James Bishop can be called the only real painter of his generation still alive. He has developed a unique, poetic, and sensitive visual vocabulary, and describes himself as “an Abstract Expressionist of the quieter kind.” Bishop likes to have his art speak for him, as he believes it has a language of its own: “Artists should neither be seen nor heard, with the exception of opera singers, of course.” Although Bishop began his career with stronger colours on large canvases, which speak for themselves, he soon turned to earth tones, and then later grays in square, mostly unmodified, smaller formats. This tendency toward reduction has remained constant from the 1960s until just recently, especially with regard to individual works on paper. Bishop has been on a persistent search for an aesthetic balance among opposing factors: drawing and painting, opacity and transparence, two and three dimensions, open forms and simple tectonic elements. In his work he has succeeded in compellingly interweaving these opposing forces into a subtle tonal relationship, creating a miniature-like, intimate aura.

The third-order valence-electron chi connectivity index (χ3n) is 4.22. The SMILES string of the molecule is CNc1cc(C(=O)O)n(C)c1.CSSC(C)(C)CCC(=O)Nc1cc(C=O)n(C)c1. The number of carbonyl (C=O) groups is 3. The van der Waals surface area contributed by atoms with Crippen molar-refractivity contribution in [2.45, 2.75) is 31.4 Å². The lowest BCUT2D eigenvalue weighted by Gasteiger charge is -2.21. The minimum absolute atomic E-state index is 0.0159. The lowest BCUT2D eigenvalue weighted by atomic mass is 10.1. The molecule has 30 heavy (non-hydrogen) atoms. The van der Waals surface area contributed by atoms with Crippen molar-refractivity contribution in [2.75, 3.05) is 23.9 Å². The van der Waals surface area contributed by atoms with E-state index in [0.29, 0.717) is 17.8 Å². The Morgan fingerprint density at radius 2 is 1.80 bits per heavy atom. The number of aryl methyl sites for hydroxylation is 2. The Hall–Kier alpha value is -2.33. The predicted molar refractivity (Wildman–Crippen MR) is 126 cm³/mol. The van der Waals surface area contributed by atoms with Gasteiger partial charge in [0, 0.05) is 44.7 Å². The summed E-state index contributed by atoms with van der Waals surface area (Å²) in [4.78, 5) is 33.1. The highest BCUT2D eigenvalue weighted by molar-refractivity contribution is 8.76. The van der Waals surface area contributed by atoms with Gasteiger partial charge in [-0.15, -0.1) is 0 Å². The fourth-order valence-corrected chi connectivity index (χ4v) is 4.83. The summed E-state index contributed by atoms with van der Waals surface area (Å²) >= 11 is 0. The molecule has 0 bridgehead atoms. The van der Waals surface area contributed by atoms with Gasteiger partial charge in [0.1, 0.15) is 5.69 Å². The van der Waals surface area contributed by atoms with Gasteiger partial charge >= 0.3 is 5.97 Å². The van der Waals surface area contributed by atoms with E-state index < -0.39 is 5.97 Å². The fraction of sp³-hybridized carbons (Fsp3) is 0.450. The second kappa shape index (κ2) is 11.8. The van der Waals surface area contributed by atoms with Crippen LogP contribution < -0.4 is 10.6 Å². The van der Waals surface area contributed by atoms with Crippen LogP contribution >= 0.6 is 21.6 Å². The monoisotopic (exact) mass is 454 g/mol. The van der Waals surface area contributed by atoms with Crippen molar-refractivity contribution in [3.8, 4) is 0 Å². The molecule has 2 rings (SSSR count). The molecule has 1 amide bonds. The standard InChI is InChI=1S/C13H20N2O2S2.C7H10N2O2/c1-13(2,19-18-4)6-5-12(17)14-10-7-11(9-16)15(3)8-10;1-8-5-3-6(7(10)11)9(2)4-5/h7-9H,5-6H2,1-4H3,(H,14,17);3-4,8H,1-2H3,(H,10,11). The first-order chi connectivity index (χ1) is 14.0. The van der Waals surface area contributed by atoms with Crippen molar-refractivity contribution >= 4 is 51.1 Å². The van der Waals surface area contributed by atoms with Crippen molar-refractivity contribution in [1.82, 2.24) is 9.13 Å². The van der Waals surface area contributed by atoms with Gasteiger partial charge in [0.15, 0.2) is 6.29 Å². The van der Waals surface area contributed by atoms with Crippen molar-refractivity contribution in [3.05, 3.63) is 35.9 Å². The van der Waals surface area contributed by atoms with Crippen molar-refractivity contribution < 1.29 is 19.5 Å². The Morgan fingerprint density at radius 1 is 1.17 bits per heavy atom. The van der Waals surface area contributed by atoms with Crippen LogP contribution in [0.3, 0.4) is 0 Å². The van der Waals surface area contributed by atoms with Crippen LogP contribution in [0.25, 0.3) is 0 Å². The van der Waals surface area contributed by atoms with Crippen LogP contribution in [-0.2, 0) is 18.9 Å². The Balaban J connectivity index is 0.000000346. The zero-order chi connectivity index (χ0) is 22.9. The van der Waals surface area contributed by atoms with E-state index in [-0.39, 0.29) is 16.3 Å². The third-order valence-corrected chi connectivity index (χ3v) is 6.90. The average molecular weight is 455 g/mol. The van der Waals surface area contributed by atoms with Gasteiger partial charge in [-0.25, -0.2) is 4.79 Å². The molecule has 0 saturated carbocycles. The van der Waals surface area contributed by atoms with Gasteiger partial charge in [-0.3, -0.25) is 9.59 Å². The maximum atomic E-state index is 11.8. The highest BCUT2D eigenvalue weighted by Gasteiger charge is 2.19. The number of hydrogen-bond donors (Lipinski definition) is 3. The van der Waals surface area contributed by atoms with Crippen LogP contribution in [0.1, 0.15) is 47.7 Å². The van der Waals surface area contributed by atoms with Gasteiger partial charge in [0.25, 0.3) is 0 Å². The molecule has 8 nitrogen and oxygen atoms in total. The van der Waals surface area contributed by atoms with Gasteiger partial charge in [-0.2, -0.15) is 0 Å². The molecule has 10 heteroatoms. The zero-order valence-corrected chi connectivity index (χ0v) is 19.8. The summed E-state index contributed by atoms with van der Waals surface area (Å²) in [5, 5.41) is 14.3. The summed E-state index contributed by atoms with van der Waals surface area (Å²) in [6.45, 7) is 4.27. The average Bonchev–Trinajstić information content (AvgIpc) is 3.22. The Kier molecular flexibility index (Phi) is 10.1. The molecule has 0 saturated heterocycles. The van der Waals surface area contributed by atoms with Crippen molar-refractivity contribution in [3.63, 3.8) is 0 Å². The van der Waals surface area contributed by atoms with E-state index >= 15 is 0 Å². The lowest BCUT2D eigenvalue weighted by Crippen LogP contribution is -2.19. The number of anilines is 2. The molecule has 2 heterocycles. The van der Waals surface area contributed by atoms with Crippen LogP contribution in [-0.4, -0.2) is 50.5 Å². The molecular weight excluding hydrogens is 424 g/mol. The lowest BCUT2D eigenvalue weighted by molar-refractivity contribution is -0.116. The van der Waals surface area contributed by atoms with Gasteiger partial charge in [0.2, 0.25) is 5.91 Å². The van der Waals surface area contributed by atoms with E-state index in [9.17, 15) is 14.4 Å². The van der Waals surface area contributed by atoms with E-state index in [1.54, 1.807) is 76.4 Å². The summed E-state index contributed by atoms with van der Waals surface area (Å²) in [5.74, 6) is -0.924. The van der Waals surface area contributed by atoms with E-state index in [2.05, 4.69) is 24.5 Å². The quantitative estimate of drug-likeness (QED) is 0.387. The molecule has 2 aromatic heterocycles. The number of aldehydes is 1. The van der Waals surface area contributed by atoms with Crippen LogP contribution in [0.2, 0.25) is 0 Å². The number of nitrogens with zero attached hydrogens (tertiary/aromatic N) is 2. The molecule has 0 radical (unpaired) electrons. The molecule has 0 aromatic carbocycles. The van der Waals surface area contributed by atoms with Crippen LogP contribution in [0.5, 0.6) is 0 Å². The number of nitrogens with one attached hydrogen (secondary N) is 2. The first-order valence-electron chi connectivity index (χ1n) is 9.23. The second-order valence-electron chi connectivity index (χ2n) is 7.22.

Text in English and German.
|Dimensions||240 × 300 mm|
James Bishop (*1927) has lived for more than half a century in France. He studied under Esteban Vicente at Black Mountain College and at Columbia University. He considers himself "a painter looking for something new after Robert Motherwell, and then later after Barnett Newman, Mark Rothko, and Ad Reinhardt." His works of art have been shown around the world in individual and group shows, and can be found in both public and private collections worldwide, including The Art Institute of Chicago, the Louisiana Museum in Humlebaek, the Staatliche Graphische Sammlung in Munich, the MoMA in New York, the Centre Pompidou in Paris, the San Francisco Museum of Modern Art, the Kunstmuseum Winterthur, the Kunsthaus Zurich, and others.